Former U.S. Secretary of State Madeleine Albright, the first woman to hold the position, died Wednesday from cancer, her family said in a statement.
Secretary Albright was 84 years old.
Born in Prague, Secretary Albright immigrated to the U.S. as a refugee in 1948. She was an alumnus of Wellesley College and later earned her doctorate from Columbia University. Early on, Ms. Albright worked for the Denver Post, and her career led her to work in the White House during the Carter administration and on the National Security Council under National Security Advisor Zbigniew Brzezinski.
Ms. Albright was picked to serve as the U.S. ambassador to the United Nations earlier in the Clinton administration. President Bill Clinton then picked her to serve as the U.S. secretary of state, a position she held from 1997-2001.
Secretary Albright was known as a fierce advocate for human rights, a brilliant foreign policy expert and a trailblazer.
In a statement, President Joe Biden said, “Hers were the hands that turned the tide of history.”
“To make this country that she loved even better — she defied convention and broke barriers again and again,” the president said. “Working with Secretary Albright during the 1990s was among the highlights of my career in the United States Senate during my tenure on the Foreign Relations Committee. As the world redefined itself in the wake of the Cold War, we were partners and friends working to welcome newly liberated democracies into NATO and confront the horrors of genocide in the Balkans. When I think of Madeleine, I will always remember her fervent faith that ‘America is the indispensable nation.’”
“The impact that she has had on this building is felt every single day in just about every single corridor,” State Department spokesman Ned Price told reporters.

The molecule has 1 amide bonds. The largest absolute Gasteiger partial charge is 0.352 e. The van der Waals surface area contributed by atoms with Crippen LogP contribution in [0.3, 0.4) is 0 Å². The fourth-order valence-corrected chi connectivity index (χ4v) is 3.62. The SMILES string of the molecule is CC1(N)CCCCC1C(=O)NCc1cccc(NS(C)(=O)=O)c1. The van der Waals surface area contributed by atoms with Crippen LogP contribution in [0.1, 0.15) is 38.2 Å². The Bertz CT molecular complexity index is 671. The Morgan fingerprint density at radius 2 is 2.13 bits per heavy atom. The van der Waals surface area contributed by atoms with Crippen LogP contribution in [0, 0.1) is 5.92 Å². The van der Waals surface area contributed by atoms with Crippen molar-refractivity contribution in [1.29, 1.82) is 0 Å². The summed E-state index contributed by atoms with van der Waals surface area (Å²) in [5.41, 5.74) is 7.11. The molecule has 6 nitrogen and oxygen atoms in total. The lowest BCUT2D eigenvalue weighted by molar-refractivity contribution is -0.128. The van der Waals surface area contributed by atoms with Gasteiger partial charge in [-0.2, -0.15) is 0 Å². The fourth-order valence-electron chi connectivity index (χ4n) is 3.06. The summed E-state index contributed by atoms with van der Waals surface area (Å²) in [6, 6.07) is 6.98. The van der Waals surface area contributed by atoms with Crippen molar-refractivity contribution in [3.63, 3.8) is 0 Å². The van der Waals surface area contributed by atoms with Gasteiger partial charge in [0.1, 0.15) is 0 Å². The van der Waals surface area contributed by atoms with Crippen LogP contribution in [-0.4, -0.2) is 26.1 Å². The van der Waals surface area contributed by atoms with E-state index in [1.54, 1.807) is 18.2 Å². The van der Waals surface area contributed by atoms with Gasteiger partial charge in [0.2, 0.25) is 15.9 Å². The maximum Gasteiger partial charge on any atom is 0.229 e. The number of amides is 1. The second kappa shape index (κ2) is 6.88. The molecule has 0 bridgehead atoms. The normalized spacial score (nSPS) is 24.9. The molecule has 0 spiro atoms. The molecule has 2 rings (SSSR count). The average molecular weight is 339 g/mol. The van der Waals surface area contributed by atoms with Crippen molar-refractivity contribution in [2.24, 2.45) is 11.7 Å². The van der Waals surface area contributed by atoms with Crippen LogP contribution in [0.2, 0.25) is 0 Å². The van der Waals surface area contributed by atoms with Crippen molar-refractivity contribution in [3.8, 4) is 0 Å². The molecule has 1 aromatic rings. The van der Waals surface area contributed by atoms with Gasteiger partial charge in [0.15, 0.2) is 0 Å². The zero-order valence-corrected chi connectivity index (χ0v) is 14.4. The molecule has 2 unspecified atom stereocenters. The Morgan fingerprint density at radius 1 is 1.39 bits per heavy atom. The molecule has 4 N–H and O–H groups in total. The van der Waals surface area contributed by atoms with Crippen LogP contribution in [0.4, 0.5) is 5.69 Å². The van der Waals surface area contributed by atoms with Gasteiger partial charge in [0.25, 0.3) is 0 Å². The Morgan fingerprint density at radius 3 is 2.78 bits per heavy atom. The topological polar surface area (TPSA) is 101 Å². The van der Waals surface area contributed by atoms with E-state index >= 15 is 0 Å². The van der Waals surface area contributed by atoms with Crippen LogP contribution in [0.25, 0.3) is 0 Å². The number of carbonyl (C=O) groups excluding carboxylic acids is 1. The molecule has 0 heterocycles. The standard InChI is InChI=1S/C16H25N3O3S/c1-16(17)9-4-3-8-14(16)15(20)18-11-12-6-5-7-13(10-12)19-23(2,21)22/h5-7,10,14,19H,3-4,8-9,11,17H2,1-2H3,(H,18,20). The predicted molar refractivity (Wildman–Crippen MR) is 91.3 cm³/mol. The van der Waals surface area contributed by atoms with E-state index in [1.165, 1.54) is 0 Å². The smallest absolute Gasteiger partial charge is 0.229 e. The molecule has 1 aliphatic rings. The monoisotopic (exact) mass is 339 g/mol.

A noted brooch aficionado, Secretary Albright is a recipient of the Presidential Medal of Freedom. She founded the Albright Institute for Global Affairs at Wellesley College and was a lifetime trustee of the Aspen Institute.
At the time of her death, she was a professor at Georgetown University’s School of Foreign Service, chair of the Albright Stonebridge Group, president of the Harry S. Truman Scholarship Foundation and chair of the National Democratic Institute — among a whole host of other titles and honors, not least of all mother, grandmother, sister, aunt and friend.
“Secretary Albright was so vibrant and her experience made her a force to be reckoned with,” said U.S. Sen. Dianne Feinstein, D-Calif. “She helped build coalitions with our allies and refused to give in to the bullying of dictators. She never failed to speak her mind, and she was confident that she could help make the world a better place. Even after leaving political office, Secretary Albright’s insights and expertise helped shape U.S. diplomacy and foreign policy.”
U.S Sen. Roy Blunt, R-Mo., worked with Secretary Albright through her work with the Truman Scholarship Program and the Truman Library in Kansas City.
“Secretary Albright broke barriers and made a difference. After serving as secretary of state, she continued to be an important voice in our foreign policy discussions,” Sen. Blunt said. “I’m grateful to have had the opportunity to hear her insight and perspective over the years.”
Secretary Albright was surrounded by family and friends at the time of her death, her family said.